Omega Centauri – Globular Cluster in Centaurus

This spectacular globular cluster is located in the constellation Centaurus. When viewed through an eyepiece, to say that his globular is impressive would be an understatement. The huge extent of pinpoint stars seen appear to go on forever and is beyond description. It is the largest globular cluster in the Milky Way, and a treat to view at the eyepiece or explore within an image. It should be worth noting that Omega Centauri is almost as large as a full moon.

A striking feature is the enormous amount of blue stars visible in the image. These “Blue Straggler Stars” are usually hot bright stars found in the cores of ancient star clusters. However, they appear to violate standard theories of stellar evolution. Typically stars created at the same time should lie on a clearly defined curve plotted in a Hertzsprung Russell diagram. Specifically, their positions on that curve are determined by their initial mass. But for some reason, Blue Stragglers are positioned well off this curve, suggesting that they may have undergone some abnormal stellar evolution. So far, this is not fully understood.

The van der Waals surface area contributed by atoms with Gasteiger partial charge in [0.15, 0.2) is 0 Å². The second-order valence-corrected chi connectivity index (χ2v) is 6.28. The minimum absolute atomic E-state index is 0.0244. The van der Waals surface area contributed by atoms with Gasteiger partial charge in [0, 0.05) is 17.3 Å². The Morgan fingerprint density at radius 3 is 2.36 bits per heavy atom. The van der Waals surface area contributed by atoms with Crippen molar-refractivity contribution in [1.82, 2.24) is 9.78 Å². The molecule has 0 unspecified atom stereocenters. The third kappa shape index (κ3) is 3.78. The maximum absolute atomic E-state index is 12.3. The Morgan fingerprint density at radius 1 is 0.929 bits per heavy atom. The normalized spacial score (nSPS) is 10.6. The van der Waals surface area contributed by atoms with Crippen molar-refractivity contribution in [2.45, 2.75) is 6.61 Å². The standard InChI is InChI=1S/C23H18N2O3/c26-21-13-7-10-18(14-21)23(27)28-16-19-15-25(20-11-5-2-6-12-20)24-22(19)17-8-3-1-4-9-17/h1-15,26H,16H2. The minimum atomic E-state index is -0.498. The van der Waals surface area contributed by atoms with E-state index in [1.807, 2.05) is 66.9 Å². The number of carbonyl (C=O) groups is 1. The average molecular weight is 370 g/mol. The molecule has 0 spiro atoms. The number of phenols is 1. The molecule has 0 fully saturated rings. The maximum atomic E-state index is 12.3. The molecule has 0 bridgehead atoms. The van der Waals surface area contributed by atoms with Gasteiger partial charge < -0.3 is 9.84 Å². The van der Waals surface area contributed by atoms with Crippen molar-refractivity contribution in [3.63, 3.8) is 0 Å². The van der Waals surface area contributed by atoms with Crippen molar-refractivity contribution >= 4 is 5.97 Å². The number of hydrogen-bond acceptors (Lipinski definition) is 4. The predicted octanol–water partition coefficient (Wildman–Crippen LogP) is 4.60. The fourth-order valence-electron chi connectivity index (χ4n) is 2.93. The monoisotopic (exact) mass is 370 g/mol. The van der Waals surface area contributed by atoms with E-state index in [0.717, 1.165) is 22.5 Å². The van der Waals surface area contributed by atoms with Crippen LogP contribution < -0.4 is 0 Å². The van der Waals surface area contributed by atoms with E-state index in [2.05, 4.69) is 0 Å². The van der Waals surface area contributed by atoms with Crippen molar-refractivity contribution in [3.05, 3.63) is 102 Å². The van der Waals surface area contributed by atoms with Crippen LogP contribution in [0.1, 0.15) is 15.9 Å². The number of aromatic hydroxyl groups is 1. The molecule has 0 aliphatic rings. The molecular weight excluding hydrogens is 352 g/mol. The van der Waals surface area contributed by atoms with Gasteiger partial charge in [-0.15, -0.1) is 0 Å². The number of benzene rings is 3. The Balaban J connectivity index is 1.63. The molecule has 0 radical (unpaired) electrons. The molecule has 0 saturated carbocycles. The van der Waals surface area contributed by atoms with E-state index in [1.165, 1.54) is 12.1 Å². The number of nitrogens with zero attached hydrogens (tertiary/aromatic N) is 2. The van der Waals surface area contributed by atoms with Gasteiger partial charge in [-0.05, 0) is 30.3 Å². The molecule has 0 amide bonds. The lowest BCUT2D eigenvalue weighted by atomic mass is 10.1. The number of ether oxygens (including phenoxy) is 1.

There are stars near the core that are estimated to average only 0.1 light-years away from each other. Gee, you would not get any sleep there 🙂

Equipment Details:
•10 Inch RCOS fl 9.1
•Astro Physics AP-900 Mount
•SBIG STL 11000m
•FLI Filter Wheel
•Astrodon LRGB Filters

Exposure Details:
•Red 600X7 / 300X24 Binned 1X1
•Green 300X12 Binned 1X1
•Blue 600X6 / 300X24 Binned 1X1
•Lum 600X23 / 300X12 Binned 1X1

Total Time: 10 hours

Autore: Terry Robison (sito)